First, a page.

Chad Brown, co-chairman of the Polk County Republican Party in Iowa, has resigned and switched his political affiliation to "independent," arguing in his resignation letter that the GOP has become too conservative.
Brown, who served in his position since March, submitted a letter of resignation on Aug. 5, the Des Moines Register reported Tuesday. In his letter, the former co-chair wrote that he was "severing all ties to the Republican Party," despite having identified as a Republican for his entire life.
Brown told the Register in an interview that his decision was spurred by the influence of the Christian right and National Rifle Association within the GOP, as well as Rep. Steve King's (R-Iowa) controversial comments last month comparing young, undocumented immigrants to drug mules. While House Republican leadership condemned King's comments, many of his colleagues remained silent on the subject. The congressman also continues to serve on the House Judiciary Committee.
Brown also took issue with the Republican Party's refusal to acknowledge climate change and global warming, telling the Register the GOP "has declared war on science and common sense."
Read Brown's full resignation letter here:
Dear Polk GOP Executive Committee Member,
I am writing to inform you that I changed my voter registration to Independent today – severing all ties to the Republican Party. Having been a Republican all my life, I did not take this decision lightly.
Having spoken with a pastor and having prayed about this for hours, I came to the conclusion that this is my only recourse. I’m disappointed with the Republican Party at the National level. I’m disappointed with the Republican Party at the Statewide level. I’m disappointed with the Republican Party at the Countywide level. I find it increasingly difficult to defend issues and statements made by Party leaders and officials from all three levels.
I decided to get back in this arena following the “contentious” 2012 Polk County GOP Convention. I was upset by what happened at the conventions, and I entered into the arena with the intent to help fix the problems. However, I think this level of dysfunction is not going to be fixed any time soon.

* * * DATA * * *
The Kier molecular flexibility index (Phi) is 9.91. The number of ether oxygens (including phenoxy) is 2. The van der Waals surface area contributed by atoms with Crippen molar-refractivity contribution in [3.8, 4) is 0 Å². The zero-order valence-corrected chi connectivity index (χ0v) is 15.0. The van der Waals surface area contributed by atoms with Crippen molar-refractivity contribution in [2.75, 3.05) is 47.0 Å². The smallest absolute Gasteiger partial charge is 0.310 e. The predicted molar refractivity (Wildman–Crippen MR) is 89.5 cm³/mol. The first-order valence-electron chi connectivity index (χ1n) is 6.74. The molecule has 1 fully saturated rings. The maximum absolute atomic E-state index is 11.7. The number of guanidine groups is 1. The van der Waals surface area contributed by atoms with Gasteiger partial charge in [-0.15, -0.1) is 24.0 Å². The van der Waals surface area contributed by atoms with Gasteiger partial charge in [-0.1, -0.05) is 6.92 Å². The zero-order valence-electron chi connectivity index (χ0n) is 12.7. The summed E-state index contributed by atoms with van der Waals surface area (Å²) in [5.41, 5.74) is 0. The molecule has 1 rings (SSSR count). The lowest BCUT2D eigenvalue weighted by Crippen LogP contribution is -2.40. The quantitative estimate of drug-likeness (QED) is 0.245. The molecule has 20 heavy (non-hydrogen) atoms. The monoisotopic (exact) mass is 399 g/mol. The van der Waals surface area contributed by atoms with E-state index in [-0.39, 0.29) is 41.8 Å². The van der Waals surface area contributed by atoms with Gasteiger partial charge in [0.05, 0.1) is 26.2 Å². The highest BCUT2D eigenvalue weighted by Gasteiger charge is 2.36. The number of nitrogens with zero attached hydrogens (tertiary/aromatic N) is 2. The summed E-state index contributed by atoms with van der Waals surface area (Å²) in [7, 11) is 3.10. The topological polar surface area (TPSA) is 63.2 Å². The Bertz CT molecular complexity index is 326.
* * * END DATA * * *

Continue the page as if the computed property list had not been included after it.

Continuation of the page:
I donated time and financial resources to the Polk GOP and haven’t had a good return on my investment. In the 2000 Presidential Election, the Polk GOP lost Polk County by about 16,000 votes. In fall of 2000, the Polk GOP had no headquarters. The Polk GOP had no paid staff. The Polk GOP didn’t even have a working telephone number. Fundraising was minimal.
In 2012, the Polk GOP lost Polk County by over 32,000 votes. Until 2002, Republicans were elected to the State House from Des Moines. In 2012, Republicans lost 2 State House seats in suburban, Republican-leaning districts and came two dozen votes from losing a third. Facts are stubborn things. I think we are now headed in the wrong direction on several fronts and regretfully must step aside.
It’s my opinion that rather than fix the problems that led to such a massive 2012 defeat, the GOP does not seem to seriously want to fix the issues. I think helping a dysfunctional Party that does not want to address its problems is enabling. I do not believe in enabling. I debated this for weeks and am certain this is the only course.
I wish you the best of luck,